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Volume / Number: 2 / 150

CLA 150
  • Durham United Kingdom Cathedral Library MS A.II.17 (foll. 103–111)
Script Uncial
Date VII ex–VIII in (676 - 725)
Origin and Provenance

Written in the Northumbrian monastery of Jarrow or Wearmouth, in the centre which produced the Codex Amiatinus, during the abbacy of Ceolfrid (690–716). Bound up with the part in Insular writing (see preceding item) at least as early as the tenth century, since the hand which wrote, on fol. 106, the entry about Bishop Aldred (†968) of Chester-le-Street and the priest Boge also occurs on foll. 80 and 80*v. It came to Chester-le-Street in the tenth century, probably along with the relics of St Cuthbert.

CLA Vol. 2
TM Number TM 66254
Support Parchment
Contents Testamentum Novum, Evangelia (Lc 21–23).
Name Durham Gospels.
Script Commentary

Script is a bold stately uncial with marked contrast between thick and thin strokes, and has distinct similarity to the type of uncial used for the main text of the Codex Amiatinus and the Gospel leaves attached to the Utrecht Psalter (on the different type of uncial used for the Capitula in these two MSS and for the pocket copy of the Gospel of St John now at Stonyhurst, see CLA 2.260): the bow of uncial A is a thin shallow loop; the tail of G is a small and fine curve to the left; Y has two forms, in one the arms branch in regular curves above the line; short horizontals and the ends of upper curves have a forked finial. A cross made of five points is found in the margin of fol. 103 to mark a lesson, as in London Royal 1.B.VII (CLA 2.213), Egerton 1046 (CLA 2.194a, 194b), and in the Burchard Gospels, Würzburg Mp. Theol. Fol. 68: crosses of four points also are found in the Würzburg MS and in the Stonyhurst St John (CLA 2.260); in the Würzburg MS the liturgical lection-marks answering the cross are in Northumbrian uncial.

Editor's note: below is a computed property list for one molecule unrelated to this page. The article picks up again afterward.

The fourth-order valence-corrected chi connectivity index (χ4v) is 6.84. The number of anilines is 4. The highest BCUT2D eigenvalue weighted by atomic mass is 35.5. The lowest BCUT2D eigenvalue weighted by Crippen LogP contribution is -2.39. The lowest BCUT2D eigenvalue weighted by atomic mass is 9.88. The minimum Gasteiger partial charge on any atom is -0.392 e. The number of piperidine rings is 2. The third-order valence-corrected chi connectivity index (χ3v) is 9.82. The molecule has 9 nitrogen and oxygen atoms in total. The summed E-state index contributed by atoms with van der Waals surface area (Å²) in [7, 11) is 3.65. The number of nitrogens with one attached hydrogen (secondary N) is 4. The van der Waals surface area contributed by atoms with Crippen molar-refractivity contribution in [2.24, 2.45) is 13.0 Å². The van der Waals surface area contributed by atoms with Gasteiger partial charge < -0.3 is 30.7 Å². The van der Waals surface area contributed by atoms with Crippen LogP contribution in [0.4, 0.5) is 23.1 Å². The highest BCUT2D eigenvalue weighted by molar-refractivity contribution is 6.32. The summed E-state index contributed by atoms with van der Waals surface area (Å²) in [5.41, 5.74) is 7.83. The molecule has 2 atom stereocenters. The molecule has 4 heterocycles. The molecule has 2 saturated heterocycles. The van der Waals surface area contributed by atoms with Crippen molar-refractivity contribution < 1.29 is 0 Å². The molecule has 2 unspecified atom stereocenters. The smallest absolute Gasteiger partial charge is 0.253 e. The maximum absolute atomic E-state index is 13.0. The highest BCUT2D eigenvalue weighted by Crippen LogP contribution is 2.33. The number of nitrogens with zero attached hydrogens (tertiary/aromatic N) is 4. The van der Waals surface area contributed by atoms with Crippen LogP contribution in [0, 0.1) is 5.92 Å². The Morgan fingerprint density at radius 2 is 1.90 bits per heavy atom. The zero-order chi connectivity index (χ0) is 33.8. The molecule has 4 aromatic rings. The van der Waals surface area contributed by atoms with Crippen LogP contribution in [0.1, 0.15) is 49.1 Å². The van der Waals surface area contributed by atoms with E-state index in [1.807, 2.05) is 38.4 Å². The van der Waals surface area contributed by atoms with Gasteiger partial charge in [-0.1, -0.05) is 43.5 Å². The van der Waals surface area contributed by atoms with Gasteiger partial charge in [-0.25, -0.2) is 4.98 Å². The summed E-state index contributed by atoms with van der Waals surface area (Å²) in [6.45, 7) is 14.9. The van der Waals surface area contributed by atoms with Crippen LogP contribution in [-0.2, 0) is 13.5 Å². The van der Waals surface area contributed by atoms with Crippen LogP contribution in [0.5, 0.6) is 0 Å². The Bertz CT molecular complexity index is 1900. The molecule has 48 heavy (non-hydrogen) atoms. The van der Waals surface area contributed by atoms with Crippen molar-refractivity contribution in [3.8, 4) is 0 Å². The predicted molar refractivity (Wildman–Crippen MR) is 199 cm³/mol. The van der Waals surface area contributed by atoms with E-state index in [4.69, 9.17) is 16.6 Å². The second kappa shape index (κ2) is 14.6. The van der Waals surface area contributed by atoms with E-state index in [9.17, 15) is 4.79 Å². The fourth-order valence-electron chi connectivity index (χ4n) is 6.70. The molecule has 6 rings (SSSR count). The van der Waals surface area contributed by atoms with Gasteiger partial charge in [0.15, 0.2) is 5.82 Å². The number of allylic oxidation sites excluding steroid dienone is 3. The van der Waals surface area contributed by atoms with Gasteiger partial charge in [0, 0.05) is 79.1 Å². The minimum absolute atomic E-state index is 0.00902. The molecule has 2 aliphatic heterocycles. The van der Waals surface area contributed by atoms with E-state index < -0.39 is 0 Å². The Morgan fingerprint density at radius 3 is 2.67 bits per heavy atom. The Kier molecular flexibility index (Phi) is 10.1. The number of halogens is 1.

☛Gneuss no. 220. ☛McGurk Gospel books no. 14.

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Last modified 30 April 2019